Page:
Throwing a DART into space!

Let's talk about NASA's newest asteroid-deflecting spacecraft
An artist's impression of DART, moments before impacting the asteroid Dimorphos. (NASA/JHUAPL/Steve Gribben

So before we get going on this story, let's get this note out of the way: There are no known asteroids on a collision course with Earth!

But that said, there's no denying the history that our planet has with large space rocks. But should an asteroid ever actually be on its way to Earth, we might be able to stop it. Which is why NASA just threw a dart into space.

Hold on, it's actually a mission called DART, or Double Asteroid Redirection Test. Last Wednesday, the golf cart-sized spacecraft was launched on a one-way trip to intercept an asteroid named Dimorphos. What will it do once it gets there?

Buckle up, it's on a crash course!

Nudge, nudge

This art shows the size of Dimorphos compared to the Coliseum in Rome. (ESA)

When you think about a mission to stop an asteroid, it's easy to think of Hollywood-style concepts such as landing a huge bomb on it, or taking aim with a giant laser. But the approach of DART is much more direct and simple. It is going to collide with it at high speed to try and knock it off course.

While Dimorphos isn't coming toward Earth, if it was, it is the kind of asteroid that we might be worried about. It is about the size of a football stadium. And it's the SMALL asteroid. Dimorphos is actually one of a pair of space rocks. It is orbiting the other, the larger asteroid Didymos. Dimorphos orbits Didymos once every 11 hours and 55 minutes.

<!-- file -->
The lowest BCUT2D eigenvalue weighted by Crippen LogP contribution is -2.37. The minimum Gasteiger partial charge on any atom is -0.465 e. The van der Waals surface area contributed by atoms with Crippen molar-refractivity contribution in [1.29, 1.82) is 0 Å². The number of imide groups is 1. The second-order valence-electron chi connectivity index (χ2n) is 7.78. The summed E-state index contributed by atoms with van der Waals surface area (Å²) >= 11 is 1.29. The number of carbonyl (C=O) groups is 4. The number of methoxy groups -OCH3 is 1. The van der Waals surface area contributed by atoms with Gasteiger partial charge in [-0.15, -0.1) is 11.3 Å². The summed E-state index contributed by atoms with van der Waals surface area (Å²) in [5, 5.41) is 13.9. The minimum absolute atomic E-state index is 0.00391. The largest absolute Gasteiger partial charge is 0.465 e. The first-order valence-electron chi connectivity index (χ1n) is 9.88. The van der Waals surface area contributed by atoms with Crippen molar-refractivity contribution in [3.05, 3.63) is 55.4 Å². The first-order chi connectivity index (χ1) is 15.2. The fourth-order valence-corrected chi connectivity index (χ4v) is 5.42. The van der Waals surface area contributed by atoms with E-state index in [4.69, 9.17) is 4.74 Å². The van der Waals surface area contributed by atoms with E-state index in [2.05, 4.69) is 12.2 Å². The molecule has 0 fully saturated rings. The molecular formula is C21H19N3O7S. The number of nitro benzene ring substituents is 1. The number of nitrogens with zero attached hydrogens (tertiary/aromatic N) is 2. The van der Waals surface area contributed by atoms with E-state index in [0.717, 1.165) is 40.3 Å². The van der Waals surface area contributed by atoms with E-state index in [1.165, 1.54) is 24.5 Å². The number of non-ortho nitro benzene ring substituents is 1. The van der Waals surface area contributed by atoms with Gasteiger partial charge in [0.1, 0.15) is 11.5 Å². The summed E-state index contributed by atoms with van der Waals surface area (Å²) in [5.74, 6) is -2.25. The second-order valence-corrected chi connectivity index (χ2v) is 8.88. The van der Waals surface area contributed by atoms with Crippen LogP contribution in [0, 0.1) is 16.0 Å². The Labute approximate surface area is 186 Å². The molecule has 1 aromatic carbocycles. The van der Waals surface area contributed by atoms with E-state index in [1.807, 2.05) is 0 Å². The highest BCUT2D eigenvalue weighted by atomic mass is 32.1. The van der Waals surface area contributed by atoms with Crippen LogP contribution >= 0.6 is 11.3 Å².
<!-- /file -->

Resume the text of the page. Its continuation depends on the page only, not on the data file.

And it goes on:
Smack in the middle

DART's mission should be an impactful one! (NASA)

The idea will be for DART to hit Dimorphos smack in the middle at about 24,140 km (15,000 miles) per hour, which is an unreal 6.6 km per second (the fastest bullet tops out at 1.5 km per second). There are no explosives on board DART—at this speed, even the relatively tiny spacecraft will be an impressive force.

After the impact, scientists estimate that the orbit of Dimorphos around Didymos will be a bit tighter, or about 10 minutes less. What, all that effort for ten minutes less of an orbit?

That may not sound like a lot but it adds up over time. If NASA can intercept an asteroid soon enough, this tiny course correction would be the difference between a collision with Earth and a near—but comfortable—miss.

When it goes down

An imaging of Dimorphos and Didymos based on the data NASA has collected. They have not been able to take an actual photo of the pair. (NASA)

DART is expected to hit Dimorphos in September 2022. Once it is close, it is programmed to take a picture of its target every second and beam it back to Earth. It will also release an even smaller probe—called LICIACube—to record the crash from outside the craft. When all put together, this will give scientists a good record of the encounter (not to mention the first up-close pictures of these two asteroids). And then...

DART will be destroyed, of course. So will we know if it works? In addition to monitoring the asteroid from Earth, the European Space Agency (ESA) is expected to send a follow-up mission—called Hera—to the pair in 2026 to see how everything worked out. How much did Dimorphos' orbit change? How big of a crater did DART leave on its surface? Did it affect Didymos at all? So many questions!

While it's comforting to know that we don't need technology like DART in any real way right now, it's also pretty comforting to know that people are working on it. We're excited to see how this space collision goes!

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